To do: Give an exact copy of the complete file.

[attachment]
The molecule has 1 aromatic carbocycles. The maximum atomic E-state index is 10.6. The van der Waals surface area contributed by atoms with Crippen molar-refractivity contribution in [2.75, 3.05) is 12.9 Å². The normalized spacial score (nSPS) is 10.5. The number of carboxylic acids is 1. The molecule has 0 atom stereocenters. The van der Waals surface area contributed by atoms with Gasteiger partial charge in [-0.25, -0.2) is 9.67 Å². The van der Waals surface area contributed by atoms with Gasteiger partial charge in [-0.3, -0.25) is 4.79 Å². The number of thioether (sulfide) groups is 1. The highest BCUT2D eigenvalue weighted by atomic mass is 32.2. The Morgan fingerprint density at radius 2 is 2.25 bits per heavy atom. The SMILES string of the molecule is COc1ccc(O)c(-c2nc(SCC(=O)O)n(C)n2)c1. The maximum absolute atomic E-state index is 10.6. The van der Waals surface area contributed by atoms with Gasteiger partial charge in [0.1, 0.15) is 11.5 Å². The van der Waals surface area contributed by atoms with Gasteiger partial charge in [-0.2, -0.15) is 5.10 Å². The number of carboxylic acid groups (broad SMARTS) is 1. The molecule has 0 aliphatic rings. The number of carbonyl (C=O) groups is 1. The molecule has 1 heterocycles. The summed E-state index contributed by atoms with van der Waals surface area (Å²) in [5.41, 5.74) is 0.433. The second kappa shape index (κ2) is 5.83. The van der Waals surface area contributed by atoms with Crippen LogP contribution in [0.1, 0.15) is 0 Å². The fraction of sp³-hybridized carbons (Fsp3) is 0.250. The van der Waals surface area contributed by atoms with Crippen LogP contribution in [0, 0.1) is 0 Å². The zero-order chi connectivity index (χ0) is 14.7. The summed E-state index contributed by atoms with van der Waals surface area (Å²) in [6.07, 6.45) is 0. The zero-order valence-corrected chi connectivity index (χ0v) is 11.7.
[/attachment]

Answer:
The molecule has 1 aromatic carbocycles. The maximum atomic E-state index is 10.6. The van der Waals surface area contributed by atoms with Crippen molar-refractivity contribution in [2.75, 3.05) is 12.9 Å². The normalized spacial score (nSPS) is 10.5. The number of carboxylic acids is 1. The molecule has 0 atom stereocenters. The van der Waals surface area contributed by atoms with Gasteiger partial charge in [-0.25, -0.2) is 9.67 Å². The van der Waals surface area contributed by atoms with Gasteiger partial charge in [-0.3, -0.25) is 4.79 Å². The number of thioether (sulfide) groups is 1. The highest BCUT2D eigenvalue weighted by atomic mass is 32.2. The Morgan fingerprint density at radius 2 is 2.25 bits per heavy atom. The SMILES string of the molecule is COc1ccc(O)c(-c2nc(SCC(=O)O)n(C)n2)c1. The maximum absolute atomic E-state index is 10.6. The van der Waals surface area contributed by atoms with Gasteiger partial charge in [0.1, 0.15) is 11.5 Å². The van der Waals surface area contributed by atoms with Gasteiger partial charge in [-0.2, -0.15) is 5.10 Å². The number of carboxylic acid groups (broad SMARTS) is 1. The molecule has 0 aliphatic rings. The number of carbonyl (C=O) groups is 1. The molecule has 1 heterocycles. The summed E-state index contributed by atoms with van der Waals surface area (Å²) in [5.41, 5.74) is 0.433. The second kappa shape index (κ2) is 5.83. The van der Waals surface area contributed by atoms with Crippen LogP contribution in [0.1, 0.15) is 0 Å². The fraction of sp³-hybridized carbons (Fsp3) is 0.250. The van der Waals surface area contributed by atoms with Crippen LogP contribution in [0, 0.1) is 0 Å². The zero-order chi connectivity index (χ0) is 14.7. The summed E-state index contributed by atoms with van der Waals surface area (Å²) in [6.07, 6.45) is 0. The zero-order valence-corrected chi connectivity index (χ0v) is 11.7.